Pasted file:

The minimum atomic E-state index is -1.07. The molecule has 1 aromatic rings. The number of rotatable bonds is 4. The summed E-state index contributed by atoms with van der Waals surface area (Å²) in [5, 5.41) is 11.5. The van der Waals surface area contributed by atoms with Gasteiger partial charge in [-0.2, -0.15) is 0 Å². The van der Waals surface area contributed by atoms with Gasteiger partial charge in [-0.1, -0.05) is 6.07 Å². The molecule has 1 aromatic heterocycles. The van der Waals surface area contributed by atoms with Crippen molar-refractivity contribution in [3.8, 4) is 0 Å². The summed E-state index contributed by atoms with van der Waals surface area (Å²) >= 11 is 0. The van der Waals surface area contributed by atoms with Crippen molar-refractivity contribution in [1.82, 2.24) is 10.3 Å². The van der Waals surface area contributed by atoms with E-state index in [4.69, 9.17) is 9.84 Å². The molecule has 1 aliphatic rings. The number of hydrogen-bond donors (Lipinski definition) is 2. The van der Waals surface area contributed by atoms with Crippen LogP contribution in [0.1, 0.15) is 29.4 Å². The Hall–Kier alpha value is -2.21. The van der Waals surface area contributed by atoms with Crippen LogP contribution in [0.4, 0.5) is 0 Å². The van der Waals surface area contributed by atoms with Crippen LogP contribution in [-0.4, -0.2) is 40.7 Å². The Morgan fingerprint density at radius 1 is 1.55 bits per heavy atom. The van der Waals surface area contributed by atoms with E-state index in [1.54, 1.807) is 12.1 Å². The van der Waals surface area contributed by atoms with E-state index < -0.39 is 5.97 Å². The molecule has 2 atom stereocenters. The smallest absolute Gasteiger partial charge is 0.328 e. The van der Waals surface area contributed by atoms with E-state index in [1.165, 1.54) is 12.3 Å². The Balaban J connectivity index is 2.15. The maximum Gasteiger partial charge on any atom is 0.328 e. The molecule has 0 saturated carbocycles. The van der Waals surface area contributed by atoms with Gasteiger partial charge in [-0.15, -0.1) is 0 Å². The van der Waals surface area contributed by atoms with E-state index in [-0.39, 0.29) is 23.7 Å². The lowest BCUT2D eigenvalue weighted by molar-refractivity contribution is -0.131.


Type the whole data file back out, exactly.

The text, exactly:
The minimum atomic E-state index is -1.07. The molecule has 1 aromatic rings. The number of rotatable bonds is 4. The summed E-state index contributed by atoms with van der Waals surface area (Å²) in [5, 5.41) is 11.5. The van der Waals surface area contributed by atoms with Gasteiger partial charge in [-0.2, -0.15) is 0 Å². The van der Waals surface area contributed by atoms with Gasteiger partial charge in [-0.1, -0.05) is 6.07 Å². The molecule has 1 aromatic heterocycles. The van der Waals surface area contributed by atoms with Crippen molar-refractivity contribution in [3.8, 4) is 0 Å². The summed E-state index contributed by atoms with van der Waals surface area (Å²) >= 11 is 0. The van der Waals surface area contributed by atoms with Crippen molar-refractivity contribution in [1.82, 2.24) is 10.3 Å². The van der Waals surface area contributed by atoms with E-state index in [4.69, 9.17) is 9.84 Å². The molecule has 1 aliphatic rings. The number of hydrogen-bond donors (Lipinski definition) is 2. The van der Waals surface area contributed by atoms with Crippen LogP contribution in [0.1, 0.15) is 29.4 Å². The Hall–Kier alpha value is -2.21. The van der Waals surface area contributed by atoms with Crippen LogP contribution in [0.4, 0.5) is 0 Å². The van der Waals surface area contributed by atoms with Crippen LogP contribution in [-0.4, -0.2) is 40.7 Å². The Morgan fingerprint density at radius 1 is 1.55 bits per heavy atom. The van der Waals surface area contributed by atoms with E-state index in [1.54, 1.807) is 12.1 Å². The van der Waals surface area contributed by atoms with E-state index < -0.39 is 5.97 Å². The molecule has 2 atom stereocenters. The smallest absolute Gasteiger partial charge is 0.328 e. The van der Waals surface area contributed by atoms with E-state index in [1.165, 1.54) is 12.3 Å². The Balaban J connectivity index is 2.15. The maximum Gasteiger partial charge on any atom is 0.328 e. The molecule has 0 saturated carbocycles. The van der Waals surface area contributed by atoms with Gasteiger partial charge in [-0.15, -0.1) is 0 Å². The van der Waals surface area contributed by atoms with E-state index in [-0.39, 0.29) is 23.7 Å². The lowest BCUT2D eigenvalue weighted by molar-refractivity contribution is -0.131.